Russia's latest missile attack on Odesa left two dead Sunday, wounded many and badly damaged a UNESCO-listed Orthodox cathedral, drawing a vow of retaliation from Ukraine's leader.
The strike on the port city, which Russia has pounded since quitting the Black Sea grain deal, came just hours before Russian President Vladimir Putin met his Belarus counterpart for talks.
Ukrainian leader Volodmyr Zelensky promised to strike back at Russia for the deadly attack, which involved 19 missiles and also wounded 22 people.
"Missiles against peaceful cities, against residential buildings, a cathedral," Zelensky said. "There will definitely be a retaliation against Russian terrorists for Odesa."
Kyiv also said the Orthodox Savior and Transfiguration Cathedral under UNESCO protection in the historic city centre was destroyed, calling it a "war crime that will never be forgotten and forgiven."
Andriy Palchuk, archdeacon of the cathedral, told AFP that both people in the cathedral at the time of the attack survived.
Moscow said it had hit all its intended targets in the Odesa strike, claiming the sites were being used to prepare "terrorist acts" against Russia.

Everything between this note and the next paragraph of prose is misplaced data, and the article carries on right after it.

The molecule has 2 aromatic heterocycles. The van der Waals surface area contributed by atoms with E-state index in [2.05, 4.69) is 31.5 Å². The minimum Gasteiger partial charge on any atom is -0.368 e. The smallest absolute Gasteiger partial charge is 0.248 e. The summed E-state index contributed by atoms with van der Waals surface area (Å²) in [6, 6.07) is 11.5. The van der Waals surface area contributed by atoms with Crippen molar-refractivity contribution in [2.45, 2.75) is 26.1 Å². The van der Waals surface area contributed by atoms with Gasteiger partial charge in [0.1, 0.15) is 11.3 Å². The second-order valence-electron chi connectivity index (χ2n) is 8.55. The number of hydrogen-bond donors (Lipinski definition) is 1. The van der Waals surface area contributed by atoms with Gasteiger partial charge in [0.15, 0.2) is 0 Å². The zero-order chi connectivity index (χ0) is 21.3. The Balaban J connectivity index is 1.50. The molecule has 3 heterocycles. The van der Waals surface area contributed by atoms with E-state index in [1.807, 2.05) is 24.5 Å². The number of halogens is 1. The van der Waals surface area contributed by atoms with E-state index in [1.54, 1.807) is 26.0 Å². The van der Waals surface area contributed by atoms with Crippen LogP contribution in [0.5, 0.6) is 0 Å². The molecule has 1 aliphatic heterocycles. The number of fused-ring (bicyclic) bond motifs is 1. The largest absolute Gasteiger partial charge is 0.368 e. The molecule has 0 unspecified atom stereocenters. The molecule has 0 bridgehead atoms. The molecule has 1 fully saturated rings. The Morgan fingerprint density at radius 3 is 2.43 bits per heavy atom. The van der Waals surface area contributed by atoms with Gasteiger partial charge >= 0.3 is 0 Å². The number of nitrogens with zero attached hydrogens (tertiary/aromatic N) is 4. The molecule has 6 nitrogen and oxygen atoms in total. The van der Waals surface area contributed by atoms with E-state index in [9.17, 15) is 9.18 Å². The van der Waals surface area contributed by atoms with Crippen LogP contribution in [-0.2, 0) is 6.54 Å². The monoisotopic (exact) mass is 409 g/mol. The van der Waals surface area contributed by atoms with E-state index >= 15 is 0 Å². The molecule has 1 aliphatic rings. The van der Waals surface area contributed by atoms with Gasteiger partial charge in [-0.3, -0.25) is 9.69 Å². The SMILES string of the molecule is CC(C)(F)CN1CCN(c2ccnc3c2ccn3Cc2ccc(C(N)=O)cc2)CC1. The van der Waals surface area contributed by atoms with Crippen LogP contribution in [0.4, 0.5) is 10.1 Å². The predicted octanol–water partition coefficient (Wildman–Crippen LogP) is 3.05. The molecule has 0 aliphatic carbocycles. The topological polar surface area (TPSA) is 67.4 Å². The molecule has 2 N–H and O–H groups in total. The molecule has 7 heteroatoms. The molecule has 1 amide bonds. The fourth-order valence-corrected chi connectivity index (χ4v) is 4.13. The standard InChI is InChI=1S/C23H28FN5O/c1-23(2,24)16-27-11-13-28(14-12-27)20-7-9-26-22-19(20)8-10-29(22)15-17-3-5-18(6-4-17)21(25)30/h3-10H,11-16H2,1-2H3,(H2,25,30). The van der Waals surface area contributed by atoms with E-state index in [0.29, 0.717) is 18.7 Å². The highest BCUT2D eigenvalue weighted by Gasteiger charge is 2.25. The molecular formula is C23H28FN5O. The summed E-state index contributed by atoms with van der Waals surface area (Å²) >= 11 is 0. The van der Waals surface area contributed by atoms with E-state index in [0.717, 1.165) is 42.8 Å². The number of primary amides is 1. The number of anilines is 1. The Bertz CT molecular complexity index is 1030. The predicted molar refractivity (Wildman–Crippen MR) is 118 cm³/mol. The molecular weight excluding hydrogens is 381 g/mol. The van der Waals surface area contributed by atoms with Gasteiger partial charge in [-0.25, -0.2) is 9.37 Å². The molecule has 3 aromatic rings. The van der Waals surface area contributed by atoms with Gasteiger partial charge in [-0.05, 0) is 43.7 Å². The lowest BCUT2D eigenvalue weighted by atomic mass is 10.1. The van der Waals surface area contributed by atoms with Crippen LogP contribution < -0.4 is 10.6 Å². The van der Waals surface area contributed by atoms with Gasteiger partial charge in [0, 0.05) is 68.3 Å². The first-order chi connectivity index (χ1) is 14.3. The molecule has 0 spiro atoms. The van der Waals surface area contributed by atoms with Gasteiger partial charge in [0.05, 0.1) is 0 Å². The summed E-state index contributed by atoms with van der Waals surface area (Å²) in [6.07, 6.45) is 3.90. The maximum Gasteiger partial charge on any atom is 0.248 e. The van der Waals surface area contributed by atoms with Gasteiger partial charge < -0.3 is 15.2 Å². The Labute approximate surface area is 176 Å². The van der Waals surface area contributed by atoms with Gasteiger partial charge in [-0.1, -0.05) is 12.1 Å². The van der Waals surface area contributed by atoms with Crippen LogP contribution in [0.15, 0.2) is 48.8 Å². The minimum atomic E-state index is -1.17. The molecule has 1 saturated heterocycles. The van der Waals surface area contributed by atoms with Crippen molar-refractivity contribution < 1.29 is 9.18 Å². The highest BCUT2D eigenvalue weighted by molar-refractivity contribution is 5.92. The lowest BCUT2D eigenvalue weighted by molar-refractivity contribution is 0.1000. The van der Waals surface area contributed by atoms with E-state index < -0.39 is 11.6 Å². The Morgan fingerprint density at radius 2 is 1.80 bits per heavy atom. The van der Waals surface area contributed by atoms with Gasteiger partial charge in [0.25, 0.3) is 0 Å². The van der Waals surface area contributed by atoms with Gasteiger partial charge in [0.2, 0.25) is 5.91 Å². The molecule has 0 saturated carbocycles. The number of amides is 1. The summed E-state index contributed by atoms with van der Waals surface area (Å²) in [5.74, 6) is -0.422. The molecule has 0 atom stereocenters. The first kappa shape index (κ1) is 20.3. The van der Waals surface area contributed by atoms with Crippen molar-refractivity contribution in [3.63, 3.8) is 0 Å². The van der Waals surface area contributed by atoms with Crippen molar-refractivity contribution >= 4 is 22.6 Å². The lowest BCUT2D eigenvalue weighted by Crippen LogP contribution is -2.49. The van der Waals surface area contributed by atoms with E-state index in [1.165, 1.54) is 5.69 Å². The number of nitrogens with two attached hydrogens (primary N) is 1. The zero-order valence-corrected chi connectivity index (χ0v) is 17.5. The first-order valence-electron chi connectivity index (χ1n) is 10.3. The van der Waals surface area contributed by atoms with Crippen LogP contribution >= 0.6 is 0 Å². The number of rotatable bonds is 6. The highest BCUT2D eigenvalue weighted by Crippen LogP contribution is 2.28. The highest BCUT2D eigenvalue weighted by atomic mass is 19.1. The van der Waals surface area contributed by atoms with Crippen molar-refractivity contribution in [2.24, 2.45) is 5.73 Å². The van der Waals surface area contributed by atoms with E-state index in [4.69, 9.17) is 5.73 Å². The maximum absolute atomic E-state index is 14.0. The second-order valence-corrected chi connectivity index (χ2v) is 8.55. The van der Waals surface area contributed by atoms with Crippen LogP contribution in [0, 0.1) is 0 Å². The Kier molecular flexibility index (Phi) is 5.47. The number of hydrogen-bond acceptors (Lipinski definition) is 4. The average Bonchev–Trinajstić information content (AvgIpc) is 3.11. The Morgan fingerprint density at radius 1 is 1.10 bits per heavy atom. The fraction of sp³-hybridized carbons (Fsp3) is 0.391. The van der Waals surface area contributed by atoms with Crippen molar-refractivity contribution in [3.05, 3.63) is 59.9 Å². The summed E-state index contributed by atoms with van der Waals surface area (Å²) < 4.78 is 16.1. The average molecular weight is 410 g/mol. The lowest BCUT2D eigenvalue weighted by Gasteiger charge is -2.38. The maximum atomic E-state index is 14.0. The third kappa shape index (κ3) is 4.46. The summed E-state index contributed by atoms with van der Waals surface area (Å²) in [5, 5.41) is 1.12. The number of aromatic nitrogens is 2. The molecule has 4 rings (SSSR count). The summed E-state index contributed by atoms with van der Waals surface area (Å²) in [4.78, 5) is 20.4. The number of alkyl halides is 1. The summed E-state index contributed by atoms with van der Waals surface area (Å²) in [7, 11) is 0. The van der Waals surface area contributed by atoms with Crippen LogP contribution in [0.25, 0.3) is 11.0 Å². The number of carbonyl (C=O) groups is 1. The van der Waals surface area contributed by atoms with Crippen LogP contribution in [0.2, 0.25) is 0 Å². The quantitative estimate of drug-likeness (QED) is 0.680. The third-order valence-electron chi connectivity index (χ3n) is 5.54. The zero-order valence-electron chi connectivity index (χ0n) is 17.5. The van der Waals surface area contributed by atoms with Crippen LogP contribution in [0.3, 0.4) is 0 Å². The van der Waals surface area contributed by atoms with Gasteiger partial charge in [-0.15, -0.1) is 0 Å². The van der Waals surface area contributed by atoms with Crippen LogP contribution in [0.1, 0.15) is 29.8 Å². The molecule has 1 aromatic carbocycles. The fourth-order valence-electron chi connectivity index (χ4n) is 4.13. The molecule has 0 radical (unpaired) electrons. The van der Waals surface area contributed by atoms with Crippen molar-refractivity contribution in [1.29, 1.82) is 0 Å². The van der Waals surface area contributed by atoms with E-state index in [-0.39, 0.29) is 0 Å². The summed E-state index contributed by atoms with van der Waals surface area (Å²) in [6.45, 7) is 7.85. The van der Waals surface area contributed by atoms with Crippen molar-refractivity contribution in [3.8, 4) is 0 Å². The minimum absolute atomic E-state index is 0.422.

Odesa has been bombed several times since the start of the invasion, and in January the United Nations cultural agency UNESCO designated the historic centre of the city as a World Heritage in Danger site.
Attacks have increased since Russia said it was pulling out of a key deal which allowed the safe export of Ukrainian grain — effectively ending the agreement signed in July last year between Moscow, Kyiv, Istanbul and the UN.
Russian authorities then announced that they would consider any ships heading for Ukrainian grain ports on the Black Sea as military targets.
Kyiv has accused Russia of targeting grain supplies and infrastructure vital to any resumption of Ukrainian grain exports.